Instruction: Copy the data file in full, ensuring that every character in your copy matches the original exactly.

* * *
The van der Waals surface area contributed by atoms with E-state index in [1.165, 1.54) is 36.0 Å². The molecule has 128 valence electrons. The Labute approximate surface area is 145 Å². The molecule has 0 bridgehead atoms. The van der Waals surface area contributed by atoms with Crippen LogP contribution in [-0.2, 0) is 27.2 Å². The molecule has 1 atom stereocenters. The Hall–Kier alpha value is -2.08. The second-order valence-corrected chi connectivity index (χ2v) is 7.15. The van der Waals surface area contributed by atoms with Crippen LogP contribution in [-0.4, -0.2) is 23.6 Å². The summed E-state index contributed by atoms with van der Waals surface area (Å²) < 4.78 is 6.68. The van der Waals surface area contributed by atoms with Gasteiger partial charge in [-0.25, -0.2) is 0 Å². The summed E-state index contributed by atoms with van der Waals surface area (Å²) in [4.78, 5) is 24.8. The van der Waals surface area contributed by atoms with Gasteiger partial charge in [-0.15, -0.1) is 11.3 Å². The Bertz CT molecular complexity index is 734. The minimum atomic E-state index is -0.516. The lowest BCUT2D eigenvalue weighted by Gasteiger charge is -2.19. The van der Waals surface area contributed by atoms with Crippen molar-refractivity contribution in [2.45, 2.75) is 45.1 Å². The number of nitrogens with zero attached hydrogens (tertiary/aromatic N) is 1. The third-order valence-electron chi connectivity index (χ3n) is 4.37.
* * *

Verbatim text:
The van der Waals surface area contributed by atoms with E-state index in [1.165, 1.54) is 36.0 Å². The molecule has 128 valence electrons. The Labute approximate surface area is 145 Å². The molecule has 0 bridgehead atoms. The van der Waals surface area contributed by atoms with Crippen LogP contribution in [-0.2, 0) is 27.2 Å². The molecule has 1 atom stereocenters. The Hall–Kier alpha value is -2.08. The second-order valence-corrected chi connectivity index (χ2v) is 7.15. The van der Waals surface area contributed by atoms with Crippen LogP contribution in [-0.4, -0.2) is 23.6 Å². The summed E-state index contributed by atoms with van der Waals surface area (Å²) < 4.78 is 6.68. The van der Waals surface area contributed by atoms with Gasteiger partial charge in [-0.25, -0.2) is 0 Å². The summed E-state index contributed by atoms with van der Waals surface area (Å²) in [4.78, 5) is 24.8. The van der Waals surface area contributed by atoms with Gasteiger partial charge in [-0.15, -0.1) is 11.3 Å². The Bertz CT molecular complexity index is 734. The minimum atomic E-state index is -0.516. The lowest BCUT2D eigenvalue weighted by Gasteiger charge is -2.19. The van der Waals surface area contributed by atoms with Crippen molar-refractivity contribution in [2.45, 2.75) is 45.1 Å². The number of nitrogens with zero attached hydrogens (tertiary/aromatic N) is 1. The third-order valence-electron chi connectivity index (χ3n) is 4.37.